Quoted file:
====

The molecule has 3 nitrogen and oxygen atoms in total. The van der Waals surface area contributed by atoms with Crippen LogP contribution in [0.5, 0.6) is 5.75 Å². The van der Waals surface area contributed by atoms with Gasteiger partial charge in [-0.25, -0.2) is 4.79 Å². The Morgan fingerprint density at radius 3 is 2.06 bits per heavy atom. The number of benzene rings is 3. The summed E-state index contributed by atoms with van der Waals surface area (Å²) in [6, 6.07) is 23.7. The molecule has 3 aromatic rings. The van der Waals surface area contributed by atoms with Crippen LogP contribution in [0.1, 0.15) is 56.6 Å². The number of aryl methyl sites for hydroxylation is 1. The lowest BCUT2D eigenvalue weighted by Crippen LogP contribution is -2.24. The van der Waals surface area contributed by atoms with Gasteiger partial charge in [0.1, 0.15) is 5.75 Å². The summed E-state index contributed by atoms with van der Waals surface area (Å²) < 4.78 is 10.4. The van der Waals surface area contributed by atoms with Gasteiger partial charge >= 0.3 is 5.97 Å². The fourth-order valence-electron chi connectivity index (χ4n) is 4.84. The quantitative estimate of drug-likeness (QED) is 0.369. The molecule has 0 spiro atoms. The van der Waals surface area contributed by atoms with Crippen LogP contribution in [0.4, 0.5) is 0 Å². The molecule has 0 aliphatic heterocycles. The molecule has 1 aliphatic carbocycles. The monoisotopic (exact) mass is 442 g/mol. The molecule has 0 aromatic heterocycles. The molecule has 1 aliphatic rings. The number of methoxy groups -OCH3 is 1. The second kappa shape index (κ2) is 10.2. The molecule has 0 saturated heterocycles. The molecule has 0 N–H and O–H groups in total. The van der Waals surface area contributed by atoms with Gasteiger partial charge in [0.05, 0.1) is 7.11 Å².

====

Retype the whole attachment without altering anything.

The molecule has 3 nitrogen and oxygen atoms in total. The van der Waals surface area contributed by atoms with Crippen LogP contribution in [0.5, 0.6) is 5.75 Å². The van der Waals surface area contributed by atoms with Gasteiger partial charge in [-0.25, -0.2) is 4.79 Å². The Morgan fingerprint density at radius 3 is 2.06 bits per heavy atom. The number of benzene rings is 3. The summed E-state index contributed by atoms with van der Waals surface area (Å²) in [6, 6.07) is 23.7. The molecule has 3 aromatic rings. The van der Waals surface area contributed by atoms with Crippen LogP contribution in [0.1, 0.15) is 56.6 Å². The number of aryl methyl sites for hydroxylation is 1. The lowest BCUT2D eigenvalue weighted by Crippen LogP contribution is -2.24. The van der Waals surface area contributed by atoms with Gasteiger partial charge in [0.1, 0.15) is 5.75 Å². The summed E-state index contributed by atoms with van der Waals surface area (Å²) < 4.78 is 10.4. The van der Waals surface area contributed by atoms with Gasteiger partial charge >= 0.3 is 5.97 Å². The fourth-order valence-electron chi connectivity index (χ4n) is 4.84. The quantitative estimate of drug-likeness (QED) is 0.369. The molecule has 0 spiro atoms. The van der Waals surface area contributed by atoms with Crippen LogP contribution in [0.4, 0.5) is 0 Å². The molecule has 0 aliphatic heterocycles. The molecule has 1 aliphatic carbocycles. The monoisotopic (exact) mass is 442 g/mol. The molecule has 0 aromatic heterocycles. The molecule has 1 aliphatic rings. The number of methoxy groups -OCH3 is 1. The second kappa shape index (κ2) is 10.2. The molecule has 0 saturated heterocycles. The molecule has 0 N–H and O–H groups in total. The van der Waals surface area contributed by atoms with Gasteiger partial charge in [0.05, 0.1) is 7.11 Å².